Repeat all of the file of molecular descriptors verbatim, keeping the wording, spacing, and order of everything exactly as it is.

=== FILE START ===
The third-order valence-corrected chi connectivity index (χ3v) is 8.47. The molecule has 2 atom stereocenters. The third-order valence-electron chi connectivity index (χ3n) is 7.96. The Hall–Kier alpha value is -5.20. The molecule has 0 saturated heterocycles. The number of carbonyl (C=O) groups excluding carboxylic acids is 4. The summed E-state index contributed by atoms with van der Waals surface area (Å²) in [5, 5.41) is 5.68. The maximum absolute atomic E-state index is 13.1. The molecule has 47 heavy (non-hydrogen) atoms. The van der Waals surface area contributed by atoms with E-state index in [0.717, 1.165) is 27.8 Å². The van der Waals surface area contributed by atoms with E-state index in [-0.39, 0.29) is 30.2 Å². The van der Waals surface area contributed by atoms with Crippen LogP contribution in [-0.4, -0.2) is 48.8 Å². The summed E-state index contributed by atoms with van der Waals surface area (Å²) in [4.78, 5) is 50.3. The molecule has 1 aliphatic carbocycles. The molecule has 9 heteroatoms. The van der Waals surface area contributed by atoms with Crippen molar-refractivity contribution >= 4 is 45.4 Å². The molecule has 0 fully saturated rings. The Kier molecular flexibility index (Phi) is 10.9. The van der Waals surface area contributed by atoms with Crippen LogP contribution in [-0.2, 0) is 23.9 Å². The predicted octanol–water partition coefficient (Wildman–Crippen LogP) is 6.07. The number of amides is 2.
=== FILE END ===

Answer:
The third-order valence-corrected chi connectivity index (χ3v) is 8.47. The molecule has 2 atom stereocenters. The third-order valence-electron chi connectivity index (χ3n) is 7.96. The Hall–Kier alpha value is -5.20. The molecule has 0 saturated heterocycles. The number of carbonyl (C=O) groups excluding carboxylic acids is 4. The summed E-state index contributed by atoms with van der Waals surface area (Å²) in [5, 5.41) is 5.68. The maximum absolute atomic E-state index is 13.1. The molecule has 47 heavy (non-hydrogen) atoms. The van der Waals surface area contributed by atoms with E-state index in [0.717, 1.165) is 27.8 Å². The van der Waals surface area contributed by atoms with E-state index in [-0.39, 0.29) is 30.2 Å². The van der Waals surface area contributed by atoms with Crippen LogP contribution in [-0.4, -0.2) is 48.8 Å². The summed E-state index contributed by atoms with van der Waals surface area (Å²) in [4.78, 5) is 50.3. The molecule has 1 aliphatic carbocycles. The molecule has 9 heteroatoms. The van der Waals surface area contributed by atoms with Crippen molar-refractivity contribution >= 4 is 45.4 Å². The molecule has 0 fully saturated rings. The Kier molecular flexibility index (Phi) is 10.9. The van der Waals surface area contributed by atoms with Crippen LogP contribution in [-0.2, 0) is 23.9 Å². The predicted octanol–water partition coefficient (Wildman–Crippen LogP) is 6.07. The number of amides is 2.